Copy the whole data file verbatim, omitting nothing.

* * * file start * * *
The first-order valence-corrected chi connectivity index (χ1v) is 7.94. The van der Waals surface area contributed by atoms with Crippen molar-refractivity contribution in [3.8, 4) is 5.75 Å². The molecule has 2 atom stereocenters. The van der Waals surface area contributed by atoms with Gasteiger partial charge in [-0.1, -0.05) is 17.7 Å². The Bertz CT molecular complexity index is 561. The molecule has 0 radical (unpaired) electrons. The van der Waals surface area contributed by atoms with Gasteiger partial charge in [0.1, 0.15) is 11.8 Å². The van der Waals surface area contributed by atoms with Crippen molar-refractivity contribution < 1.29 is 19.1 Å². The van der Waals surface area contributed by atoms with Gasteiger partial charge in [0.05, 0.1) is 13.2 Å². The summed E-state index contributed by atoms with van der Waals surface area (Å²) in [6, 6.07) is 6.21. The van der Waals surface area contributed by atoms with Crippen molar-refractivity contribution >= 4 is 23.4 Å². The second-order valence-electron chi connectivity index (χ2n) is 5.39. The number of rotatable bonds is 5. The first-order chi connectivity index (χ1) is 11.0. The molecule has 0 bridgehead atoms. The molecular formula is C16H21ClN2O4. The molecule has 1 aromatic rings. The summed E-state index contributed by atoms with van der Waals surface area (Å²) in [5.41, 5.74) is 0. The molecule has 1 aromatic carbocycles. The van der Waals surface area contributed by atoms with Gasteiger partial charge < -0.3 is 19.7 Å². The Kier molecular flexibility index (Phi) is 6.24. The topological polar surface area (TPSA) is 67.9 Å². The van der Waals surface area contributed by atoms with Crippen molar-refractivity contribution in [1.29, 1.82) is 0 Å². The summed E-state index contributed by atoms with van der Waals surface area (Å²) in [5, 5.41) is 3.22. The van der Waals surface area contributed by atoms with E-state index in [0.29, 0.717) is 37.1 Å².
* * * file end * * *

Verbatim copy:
The first-order valence-corrected chi connectivity index (χ1v) is 7.94. The van der Waals surface area contributed by atoms with Crippen molar-refractivity contribution in [3.8, 4) is 5.75 Å². The molecule has 2 atom stereocenters. The van der Waals surface area contributed by atoms with Gasteiger partial charge in [-0.1, -0.05) is 17.7 Å². The Bertz CT molecular complexity index is 561. The molecule has 0 radical (unpaired) electrons. The van der Waals surface area contributed by atoms with Gasteiger partial charge in [0.1, 0.15) is 11.8 Å². The van der Waals surface area contributed by atoms with Crippen molar-refractivity contribution < 1.29 is 19.1 Å². The van der Waals surface area contributed by atoms with Gasteiger partial charge in [0.05, 0.1) is 13.2 Å². The summed E-state index contributed by atoms with van der Waals surface area (Å²) in [6, 6.07) is 6.21. The van der Waals surface area contributed by atoms with Crippen molar-refractivity contribution >= 4 is 23.4 Å². The second-order valence-electron chi connectivity index (χ2n) is 5.39. The number of rotatable bonds is 5. The first-order chi connectivity index (χ1) is 11.0. The molecule has 0 bridgehead atoms. The molecular formula is C16H21ClN2O4. The molecule has 1 aromatic rings. The summed E-state index contributed by atoms with van der Waals surface area (Å²) in [5.41, 5.74) is 0. The molecule has 1 aromatic carbocycles. The van der Waals surface area contributed by atoms with Gasteiger partial charge < -0.3 is 19.7 Å². The Kier molecular flexibility index (Phi) is 6.24. The topological polar surface area (TPSA) is 67.9 Å². The van der Waals surface area contributed by atoms with Crippen molar-refractivity contribution in [1.29, 1.82) is 0 Å². The summed E-state index contributed by atoms with van der Waals surface area (Å²) in [5, 5.41) is 3.22. The van der Waals surface area contributed by atoms with E-state index in [0.29, 0.717) is 37.1 Å².